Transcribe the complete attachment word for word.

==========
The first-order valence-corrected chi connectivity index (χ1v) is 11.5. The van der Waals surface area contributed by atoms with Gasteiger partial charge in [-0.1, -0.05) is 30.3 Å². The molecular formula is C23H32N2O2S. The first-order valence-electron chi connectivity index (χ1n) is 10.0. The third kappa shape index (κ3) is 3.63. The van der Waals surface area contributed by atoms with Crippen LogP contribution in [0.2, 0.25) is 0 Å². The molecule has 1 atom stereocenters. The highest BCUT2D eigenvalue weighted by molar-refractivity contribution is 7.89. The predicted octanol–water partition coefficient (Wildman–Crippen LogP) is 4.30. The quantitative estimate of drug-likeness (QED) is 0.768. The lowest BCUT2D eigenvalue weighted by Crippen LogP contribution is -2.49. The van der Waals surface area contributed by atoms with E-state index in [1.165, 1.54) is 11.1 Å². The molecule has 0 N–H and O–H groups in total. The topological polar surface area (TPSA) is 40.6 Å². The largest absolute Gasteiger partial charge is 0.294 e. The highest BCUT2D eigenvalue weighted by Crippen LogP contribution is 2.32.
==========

The first-order valence-corrected chi connectivity index (χ1v) is 11.5. The van der Waals surface area contributed by atoms with Gasteiger partial charge in [-0.1, -0.05) is 30.3 Å². The molecular formula is C23H32N2O2S. The first-order valence-electron chi connectivity index (χ1n) is 10.0. The third kappa shape index (κ3) is 3.63. The van der Waals surface area contributed by atoms with Crippen LogP contribution in [0.2, 0.25) is 0 Å². The molecule has 1 atom stereocenters. The highest BCUT2D eigenvalue weighted by molar-refractivity contribution is 7.89. The predicted octanol–water partition coefficient (Wildman–Crippen LogP) is 4.30. The quantitative estimate of drug-likeness (QED) is 0.768. The lowest BCUT2D eigenvalue weighted by Crippen LogP contribution is -2.49. The van der Waals surface area contributed by atoms with E-state index in [1.165, 1.54) is 11.1 Å². The molecule has 0 N–H and O–H groups in total. The topological polar surface area (TPSA) is 40.6 Å². The largest absolute Gasteiger partial charge is 0.294 e. The highest BCUT2D eigenvalue weighted by Crippen LogP contribution is 2.32.